Site prep can be seen progressing for the Obama Presidential Center, a three-building masterplan by The Obama Foundation now underway in Hyde Park. The project will occupy a portion of Jackson Park’s western edge, and will be oriented around a central plaza space that will accommodate planned events and public artwork. Tod Williams Billie Tsien Architects and Interactive Design Architects will serve are the architects involved in the building design, while Michael van Valkenburgh Associates, Site Design Group, and Living Habitats have overseen the landscape architecture.
The tallest of the structures is a 235-foot-tall tower with a stacked frustum massing. The structure has been enveloped in a tan stone cladding, while also integrating a glass window wall system, a unique metal screen with alphanumeric characters. As reported in an article by ABC7 Chicago, these characters spell out the following passage:
“You are America. Unconstrained by habit and convention. Unencumbered by what is, ready to seize what ought to be. For everywhere in this country, there are first steps to be taken, there is new ground to cover, there are more bridges to be crossed. America is not the project of any one person. The single most powerful word in our democracy is the word ‘We.’ ‘We The People.’ ‘We Shall Overcome.’ ‘Yes We Can.’ That word is owned by no one. It belongs to everyone. Oh, what a glorious task we are given, to continually try to improve this great nation of ours.”
From a programming perspective, the tower will house a museum focused on the historical context of Barack Obama’s presidency, as well as the presidency itself. As noted in a request for artifacts from the center’s website, the exhibits will be oriented around the various issues helping to define that period of time, such as (but not limited to) climate change and environmentalism, criminal justice reform, LGBTQ rights, disability rights, and military service members, veterans, and their families. Other artifacts will reflect the 44th president’s early years all the way up to his campaign. The tower will also be capped by a Sky Room with 360-degree views.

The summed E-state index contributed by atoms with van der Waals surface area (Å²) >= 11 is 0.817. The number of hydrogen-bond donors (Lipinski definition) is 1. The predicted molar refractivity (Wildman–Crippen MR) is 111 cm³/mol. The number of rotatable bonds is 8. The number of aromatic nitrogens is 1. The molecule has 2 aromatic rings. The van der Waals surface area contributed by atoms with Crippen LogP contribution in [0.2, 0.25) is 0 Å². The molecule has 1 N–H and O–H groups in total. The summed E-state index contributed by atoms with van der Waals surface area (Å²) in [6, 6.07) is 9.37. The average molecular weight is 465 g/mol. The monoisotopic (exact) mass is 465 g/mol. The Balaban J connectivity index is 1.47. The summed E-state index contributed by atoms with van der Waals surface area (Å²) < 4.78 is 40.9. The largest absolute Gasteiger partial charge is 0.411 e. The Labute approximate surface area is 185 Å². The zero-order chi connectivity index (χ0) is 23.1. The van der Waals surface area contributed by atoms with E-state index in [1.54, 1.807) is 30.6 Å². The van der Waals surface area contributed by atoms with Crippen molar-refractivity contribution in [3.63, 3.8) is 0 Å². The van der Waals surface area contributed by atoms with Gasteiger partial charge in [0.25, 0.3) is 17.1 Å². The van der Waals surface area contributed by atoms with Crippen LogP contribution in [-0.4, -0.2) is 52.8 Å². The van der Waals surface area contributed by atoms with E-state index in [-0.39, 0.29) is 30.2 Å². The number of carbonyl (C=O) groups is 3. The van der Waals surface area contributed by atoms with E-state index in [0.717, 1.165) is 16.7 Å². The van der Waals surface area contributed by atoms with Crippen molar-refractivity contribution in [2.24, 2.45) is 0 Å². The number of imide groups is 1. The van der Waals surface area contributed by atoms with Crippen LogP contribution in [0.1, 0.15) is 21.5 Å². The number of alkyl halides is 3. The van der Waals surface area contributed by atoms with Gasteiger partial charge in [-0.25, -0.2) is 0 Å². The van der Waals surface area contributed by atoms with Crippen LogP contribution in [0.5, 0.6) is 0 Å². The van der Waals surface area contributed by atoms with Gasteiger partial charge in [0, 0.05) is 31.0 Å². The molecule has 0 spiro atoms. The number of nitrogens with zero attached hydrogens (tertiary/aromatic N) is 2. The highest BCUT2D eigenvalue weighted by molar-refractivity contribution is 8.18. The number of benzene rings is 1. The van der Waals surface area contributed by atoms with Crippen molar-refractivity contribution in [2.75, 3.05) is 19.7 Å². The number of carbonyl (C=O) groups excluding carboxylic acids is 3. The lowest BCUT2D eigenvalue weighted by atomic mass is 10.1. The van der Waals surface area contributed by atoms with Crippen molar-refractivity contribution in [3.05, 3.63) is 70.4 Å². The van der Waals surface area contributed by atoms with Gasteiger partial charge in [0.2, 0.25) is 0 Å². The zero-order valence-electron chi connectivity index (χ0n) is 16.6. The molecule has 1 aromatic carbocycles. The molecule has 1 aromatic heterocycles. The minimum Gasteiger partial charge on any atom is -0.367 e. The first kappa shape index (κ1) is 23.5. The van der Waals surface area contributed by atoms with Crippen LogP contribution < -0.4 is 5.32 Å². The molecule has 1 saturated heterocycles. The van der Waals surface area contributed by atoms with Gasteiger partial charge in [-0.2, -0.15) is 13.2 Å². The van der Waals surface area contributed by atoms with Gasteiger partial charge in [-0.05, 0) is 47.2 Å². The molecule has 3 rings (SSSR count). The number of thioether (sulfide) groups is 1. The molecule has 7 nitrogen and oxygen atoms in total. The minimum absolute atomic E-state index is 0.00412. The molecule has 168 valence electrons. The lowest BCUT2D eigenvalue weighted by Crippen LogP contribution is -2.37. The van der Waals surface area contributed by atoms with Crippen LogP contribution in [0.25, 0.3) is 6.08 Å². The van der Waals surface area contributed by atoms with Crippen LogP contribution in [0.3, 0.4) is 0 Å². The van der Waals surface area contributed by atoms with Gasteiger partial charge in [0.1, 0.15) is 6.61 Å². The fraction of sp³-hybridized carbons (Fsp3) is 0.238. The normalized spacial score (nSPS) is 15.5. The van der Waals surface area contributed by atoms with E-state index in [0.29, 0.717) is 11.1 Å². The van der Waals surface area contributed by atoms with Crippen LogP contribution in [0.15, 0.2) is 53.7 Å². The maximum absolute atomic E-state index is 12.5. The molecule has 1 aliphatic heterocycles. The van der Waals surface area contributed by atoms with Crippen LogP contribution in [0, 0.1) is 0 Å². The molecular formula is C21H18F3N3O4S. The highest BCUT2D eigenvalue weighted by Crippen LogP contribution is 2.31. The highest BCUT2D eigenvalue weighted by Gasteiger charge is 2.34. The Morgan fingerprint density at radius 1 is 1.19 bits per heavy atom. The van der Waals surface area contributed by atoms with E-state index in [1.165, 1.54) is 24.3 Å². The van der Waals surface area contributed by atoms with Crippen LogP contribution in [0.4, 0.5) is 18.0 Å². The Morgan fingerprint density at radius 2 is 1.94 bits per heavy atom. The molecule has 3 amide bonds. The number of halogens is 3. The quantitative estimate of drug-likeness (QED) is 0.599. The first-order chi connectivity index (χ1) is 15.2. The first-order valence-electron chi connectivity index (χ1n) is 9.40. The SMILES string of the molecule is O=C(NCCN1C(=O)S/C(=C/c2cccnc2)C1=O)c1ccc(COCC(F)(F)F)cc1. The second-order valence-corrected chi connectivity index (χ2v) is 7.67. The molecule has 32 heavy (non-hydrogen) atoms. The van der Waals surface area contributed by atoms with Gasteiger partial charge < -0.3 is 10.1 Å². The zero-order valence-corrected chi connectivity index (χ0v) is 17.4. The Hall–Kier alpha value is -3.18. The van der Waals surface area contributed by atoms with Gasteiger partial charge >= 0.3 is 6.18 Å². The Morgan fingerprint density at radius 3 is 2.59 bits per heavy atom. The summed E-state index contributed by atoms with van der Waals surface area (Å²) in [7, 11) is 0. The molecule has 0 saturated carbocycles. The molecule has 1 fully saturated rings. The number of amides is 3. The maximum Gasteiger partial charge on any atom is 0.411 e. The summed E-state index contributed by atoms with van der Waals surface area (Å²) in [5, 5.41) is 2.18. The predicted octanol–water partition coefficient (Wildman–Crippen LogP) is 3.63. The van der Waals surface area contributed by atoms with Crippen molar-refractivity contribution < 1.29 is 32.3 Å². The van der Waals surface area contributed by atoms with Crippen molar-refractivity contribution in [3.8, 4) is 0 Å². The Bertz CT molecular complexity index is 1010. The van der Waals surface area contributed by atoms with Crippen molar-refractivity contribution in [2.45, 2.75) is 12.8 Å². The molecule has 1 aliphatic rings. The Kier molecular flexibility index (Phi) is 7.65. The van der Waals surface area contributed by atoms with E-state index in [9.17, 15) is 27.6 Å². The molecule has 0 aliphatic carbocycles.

The second building will be an edifice known as The Forum, which will serve as a local community destination. Programming consists of an auditorium, a broadcast and recording studio, a meeting and activity space, and a restaurant.
Thirdly will be a new branch of the Chicago Library, with access to informational and vocational resources, play spaces and digitally interactive areas for children, and a rooftop garden area.
Both the second and third building, both low-rises compared to the towering museum building, will adapt a similar facade style. The landscape design, meanwhile, will take on an assemblage of outdoor play spaces, walking paths, a sledding hill, and a pedestrian promenade that links with the surrounding Jackson Park.
The final edifice on site will be a two-story garage, one of several transportation options that visitors and staff will find in the surrounding area. Visitors can board buses for Routes 2, 6, 15, and 28 at the adjacent S Stoney Island Avenue stop. Also within a 10-minute walking radius are additional stops for Routes 10, 55, 59, and 171. While no CTA L service can be found within reasonable walking distance, the Metra can be boarded at University of Chicago/59th Street station, a five-minute walk from the site’s northwest corner.
The total project will tally at $700 million dollars, with Turner Construction Company as the general contractor. As of now, only caisson permits have been issued, though the extent of site prep can be seen throughout the property. An opening date is expected for 2025.